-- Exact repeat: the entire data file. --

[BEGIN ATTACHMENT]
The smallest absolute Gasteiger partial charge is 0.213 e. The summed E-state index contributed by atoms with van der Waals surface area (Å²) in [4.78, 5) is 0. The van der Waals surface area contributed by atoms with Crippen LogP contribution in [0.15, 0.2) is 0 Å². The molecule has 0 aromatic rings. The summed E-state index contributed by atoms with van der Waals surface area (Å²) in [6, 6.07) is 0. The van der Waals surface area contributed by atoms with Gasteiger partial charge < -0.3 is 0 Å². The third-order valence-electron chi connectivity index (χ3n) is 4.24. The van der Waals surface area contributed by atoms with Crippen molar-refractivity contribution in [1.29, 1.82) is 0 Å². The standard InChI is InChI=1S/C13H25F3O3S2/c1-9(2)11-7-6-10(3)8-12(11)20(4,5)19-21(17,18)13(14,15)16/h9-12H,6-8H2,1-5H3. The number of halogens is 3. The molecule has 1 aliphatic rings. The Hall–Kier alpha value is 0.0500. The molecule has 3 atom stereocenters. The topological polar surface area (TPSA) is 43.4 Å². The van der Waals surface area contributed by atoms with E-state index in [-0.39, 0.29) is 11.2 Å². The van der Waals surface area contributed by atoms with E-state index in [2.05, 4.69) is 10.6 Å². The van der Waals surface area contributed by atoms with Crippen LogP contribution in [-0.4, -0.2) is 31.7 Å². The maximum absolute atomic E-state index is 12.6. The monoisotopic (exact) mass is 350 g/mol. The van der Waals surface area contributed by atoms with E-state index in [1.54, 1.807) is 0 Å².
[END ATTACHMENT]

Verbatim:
The smallest absolute Gasteiger partial charge is 0.213 e. The summed E-state index contributed by atoms with van der Waals surface area (Å²) in [4.78, 5) is 0. The van der Waals surface area contributed by atoms with Crippen LogP contribution in [0.15, 0.2) is 0 Å². The molecule has 0 aromatic rings. The summed E-state index contributed by atoms with van der Waals surface area (Å²) in [6, 6.07) is 0. The van der Waals surface area contributed by atoms with Gasteiger partial charge < -0.3 is 0 Å². The third-order valence-electron chi connectivity index (χ3n) is 4.24. The van der Waals surface area contributed by atoms with Crippen molar-refractivity contribution in [1.29, 1.82) is 0 Å². The standard InChI is InChI=1S/C13H25F3O3S2/c1-9(2)11-7-6-10(3)8-12(11)20(4,5)19-21(17,18)13(14,15)16/h9-12H,6-8H2,1-5H3. The number of halogens is 3. The molecule has 1 aliphatic rings. The Hall–Kier alpha value is 0.0500. The molecule has 3 atom stereocenters. The topological polar surface area (TPSA) is 43.4 Å². The van der Waals surface area contributed by atoms with E-state index in [-0.39, 0.29) is 11.2 Å². The van der Waals surface area contributed by atoms with E-state index in [2.05, 4.69) is 10.6 Å². The van der Waals surface area contributed by atoms with Crippen LogP contribution in [-0.4, -0.2) is 31.7 Å². The maximum absolute atomic E-state index is 12.6. The monoisotopic (exact) mass is 350 g/mol. The van der Waals surface area contributed by atoms with E-state index in [1.54, 1.807) is 0 Å².